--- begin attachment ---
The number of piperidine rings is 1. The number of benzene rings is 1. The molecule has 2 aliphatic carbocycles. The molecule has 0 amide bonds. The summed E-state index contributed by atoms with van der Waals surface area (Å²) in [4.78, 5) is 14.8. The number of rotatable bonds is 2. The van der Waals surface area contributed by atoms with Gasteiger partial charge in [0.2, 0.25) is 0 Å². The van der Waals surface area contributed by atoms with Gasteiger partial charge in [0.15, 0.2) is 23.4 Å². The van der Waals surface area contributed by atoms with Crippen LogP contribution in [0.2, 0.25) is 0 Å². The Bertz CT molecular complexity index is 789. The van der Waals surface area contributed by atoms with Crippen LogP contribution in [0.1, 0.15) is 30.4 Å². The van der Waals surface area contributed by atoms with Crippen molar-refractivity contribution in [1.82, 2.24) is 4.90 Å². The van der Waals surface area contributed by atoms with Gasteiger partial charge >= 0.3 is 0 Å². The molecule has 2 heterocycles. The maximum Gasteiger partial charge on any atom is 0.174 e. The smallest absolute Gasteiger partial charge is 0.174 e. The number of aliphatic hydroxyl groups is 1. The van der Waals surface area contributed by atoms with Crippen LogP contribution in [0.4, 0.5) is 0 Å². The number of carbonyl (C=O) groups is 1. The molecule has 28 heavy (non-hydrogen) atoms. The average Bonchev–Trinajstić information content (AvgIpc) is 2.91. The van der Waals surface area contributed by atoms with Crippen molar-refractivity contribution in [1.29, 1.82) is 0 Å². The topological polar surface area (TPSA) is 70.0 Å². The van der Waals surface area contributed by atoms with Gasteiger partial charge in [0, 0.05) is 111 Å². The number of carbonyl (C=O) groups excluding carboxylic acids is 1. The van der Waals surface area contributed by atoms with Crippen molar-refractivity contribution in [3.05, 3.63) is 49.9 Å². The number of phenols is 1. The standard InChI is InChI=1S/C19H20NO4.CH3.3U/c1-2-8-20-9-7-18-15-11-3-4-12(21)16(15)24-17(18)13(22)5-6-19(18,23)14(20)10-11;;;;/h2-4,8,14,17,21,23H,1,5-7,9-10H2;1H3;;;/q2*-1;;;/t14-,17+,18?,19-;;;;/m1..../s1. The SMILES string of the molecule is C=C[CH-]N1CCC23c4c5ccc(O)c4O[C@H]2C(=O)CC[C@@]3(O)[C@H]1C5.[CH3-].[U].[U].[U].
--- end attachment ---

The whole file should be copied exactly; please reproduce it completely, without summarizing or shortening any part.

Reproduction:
The number of piperidine rings is 1. The number of benzene rings is 1. The molecule has 2 aliphatic carbocycles. The molecule has 0 amide bonds. The summed E-state index contributed by atoms with van der Waals surface area (Å²) in [4.78, 5) is 14.8. The number of rotatable bonds is 2. The van der Waals surface area contributed by atoms with Gasteiger partial charge in [0.2, 0.25) is 0 Å². The van der Waals surface area contributed by atoms with Gasteiger partial charge in [0.15, 0.2) is 23.4 Å². The van der Waals surface area contributed by atoms with Crippen LogP contribution in [0.2, 0.25) is 0 Å². The Bertz CT molecular complexity index is 789. The van der Waals surface area contributed by atoms with Crippen LogP contribution in [0.1, 0.15) is 30.4 Å². The van der Waals surface area contributed by atoms with Crippen molar-refractivity contribution in [1.82, 2.24) is 4.90 Å². The van der Waals surface area contributed by atoms with Gasteiger partial charge >= 0.3 is 0 Å². The molecule has 2 heterocycles. The maximum Gasteiger partial charge on any atom is 0.174 e. The smallest absolute Gasteiger partial charge is 0.174 e. The number of aliphatic hydroxyl groups is 1. The van der Waals surface area contributed by atoms with Crippen LogP contribution in [0.4, 0.5) is 0 Å². The number of carbonyl (C=O) groups is 1. The molecule has 28 heavy (non-hydrogen) atoms. The average Bonchev–Trinajstić information content (AvgIpc) is 2.91. The van der Waals surface area contributed by atoms with Crippen molar-refractivity contribution in [1.29, 1.82) is 0 Å². The topological polar surface area (TPSA) is 70.0 Å². The van der Waals surface area contributed by atoms with Gasteiger partial charge in [0, 0.05) is 111 Å². The number of carbonyl (C=O) groups excluding carboxylic acids is 1. The van der Waals surface area contributed by atoms with Crippen molar-refractivity contribution in [3.05, 3.63) is 49.9 Å². The number of phenols is 1. The standard InChI is InChI=1S/C19H20NO4.CH3.3U/c1-2-8-20-9-7-18-15-11-3-4-12(21)16(15)24-17(18)13(22)5-6-19(18,23)14(20)10-11;;;;/h2-4,8,14,17,21,23H,1,5-7,9-10H2;1H3;;;/q2*-1;;;/t14-,17+,18?,19-;;;;/m1..../s1. The SMILES string of the molecule is C=C[CH-]N1CCC23c4c5ccc(O)c4O[C@H]2C(=O)CC[C@@]3(O)[C@H]1C5.[CH3-].[U].[U].[U].